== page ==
DONATING TO CANCER RESEARCH
Thank you for buying GoArt.com Posters or Postcards!


12. How does my poster purchase fund cancer research?
For every Hand-Signed Poster sold on the GoArt.com network we will donate 10.00 Euros to cancer research and for every Unsigned Poster 1.00 Euro, irrespective of the type of poster we sell. GoArt Postcards are now being sold with either 10 or 20 Euro-cents donated to cancer research, see postcards for details. After you make your Poster or Postcard purchase GoArt will forward the money onto a separate bank account earmarked for funding. Please Note that any customer wishing a refund for their unsigned poster will have a one 1.00 Euro fee deducted from their reimbursement, or in the case of limited edition hand-signed posters 10,00 Euros. A refund for Postcards is at all times possible though minus the 10 or 20 cent donation fee. For fine art Posters, Postcards and ArtCards where the artist has written a personal or special message a refund is not possible. Sponsoring is an on going aim of the artist though may stop at anytime without prior warning or notice.

AS OF JANUARY 2007 SPONSORING IS ACTIVE

12 (A) How is my poster or postcard money used in fighting cancer?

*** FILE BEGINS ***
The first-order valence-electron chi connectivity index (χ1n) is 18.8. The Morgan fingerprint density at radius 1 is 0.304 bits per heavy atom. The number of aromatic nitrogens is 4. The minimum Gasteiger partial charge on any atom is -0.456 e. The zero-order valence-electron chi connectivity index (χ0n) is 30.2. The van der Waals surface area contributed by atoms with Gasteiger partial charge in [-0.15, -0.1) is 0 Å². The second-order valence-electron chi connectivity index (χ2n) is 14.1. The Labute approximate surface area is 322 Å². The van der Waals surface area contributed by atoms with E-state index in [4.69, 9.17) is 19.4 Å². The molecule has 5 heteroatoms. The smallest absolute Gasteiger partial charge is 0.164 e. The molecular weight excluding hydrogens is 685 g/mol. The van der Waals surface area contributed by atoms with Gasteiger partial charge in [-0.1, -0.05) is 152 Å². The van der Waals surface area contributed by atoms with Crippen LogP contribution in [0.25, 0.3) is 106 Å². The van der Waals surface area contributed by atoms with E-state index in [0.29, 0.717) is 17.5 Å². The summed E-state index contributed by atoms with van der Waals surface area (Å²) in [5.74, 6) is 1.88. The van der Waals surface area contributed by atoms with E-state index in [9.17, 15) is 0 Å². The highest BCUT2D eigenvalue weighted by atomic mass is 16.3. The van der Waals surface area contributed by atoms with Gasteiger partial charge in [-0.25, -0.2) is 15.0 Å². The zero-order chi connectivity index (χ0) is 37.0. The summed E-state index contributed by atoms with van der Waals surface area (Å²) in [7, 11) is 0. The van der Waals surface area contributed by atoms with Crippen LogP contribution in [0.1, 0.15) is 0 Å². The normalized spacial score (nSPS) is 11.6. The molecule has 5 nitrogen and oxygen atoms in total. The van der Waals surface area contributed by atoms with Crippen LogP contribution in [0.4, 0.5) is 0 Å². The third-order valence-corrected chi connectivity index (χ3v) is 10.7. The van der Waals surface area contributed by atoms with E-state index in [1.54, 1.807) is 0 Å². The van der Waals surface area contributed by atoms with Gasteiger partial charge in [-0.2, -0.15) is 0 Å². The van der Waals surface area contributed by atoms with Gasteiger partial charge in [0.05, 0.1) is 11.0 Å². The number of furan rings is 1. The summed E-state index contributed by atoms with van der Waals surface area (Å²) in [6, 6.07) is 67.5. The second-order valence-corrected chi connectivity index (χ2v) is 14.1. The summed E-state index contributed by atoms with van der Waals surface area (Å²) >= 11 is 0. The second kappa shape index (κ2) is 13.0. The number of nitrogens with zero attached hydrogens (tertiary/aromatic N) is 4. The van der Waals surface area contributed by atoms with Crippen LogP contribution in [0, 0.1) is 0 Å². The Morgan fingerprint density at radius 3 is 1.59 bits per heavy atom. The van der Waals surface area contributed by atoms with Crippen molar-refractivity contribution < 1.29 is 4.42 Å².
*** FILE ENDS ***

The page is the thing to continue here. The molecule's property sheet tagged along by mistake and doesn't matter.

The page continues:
We are pleased to announce that Garry Orriss is funding the work of Prof. Dr. Susanne Schlisio of The Ludwig Institute for Cancer Research at the Karolinska Institute in Stockholm Sweden for her teams work into molecular and cellular basis tumour biology. Dr. Schlisio studies the key development of pheochromocytomas or ("pheos"). Pheos arise from the same primitive cells that give rise to parts of the nervous system. These primitive cells are sometimes referred to as 'neural crest' cells. Some families are at high risk for developing Pheos (in the adrenals) or Paragangliomas (outside the adrenals) because they have alterations in specific genes (VHL, SDH, NF1). Professor Schlisio and her team discovered that these genes play essential roles in determining whether neural crest cells live or die. They have also discovered that by activating EglN3 that it kills pheo cells and other neural crest-derived tumors. In contrast EglN3 does not cause cell death in any other type of cancer that they have examined to date. This is important because when these genes are mutated, neural crest cells that should have died as part of the normal development of the fetus escape their death sentence and go on to cause tumor development later in life. Professor Schlisio has also proved that a gene called 'EglN3' (pronounced "eggelin3") plays a critical role in this process and that EglN3 plays a role in the decision between life and death for neural crest tumors such as Pheos. EglN3 promotes the death of neural crest cells whereas inhibiting EglN3 function has the opposite effect. In short, Professor Schlisio and her team have discovered new ways into understanding the mechanisms by which EglN3 causes cell death. This understanding could in time allow doctors to cause pheo cells to die in patients and shrink existing tumours as well as preventing new pheos. From all of us at the GoArt-Network we congratulate Prof. Dr. Susanne Schlisio and her Teams work into pioneering important scientific breakthroughs into cancer research and wish them the best for future discoveries. If you would also like to support cutting edge technology into cancer research in the field of molecular biology why not donate directly to the laboratory? Donations are tax deductible! Prof. Schlisio and her Team are well known in the scientific community for developing special techniques within molecular biology and combining these with genetics and biochemistry. For further details on sponsoring visit our Terms and Conditions Agreement.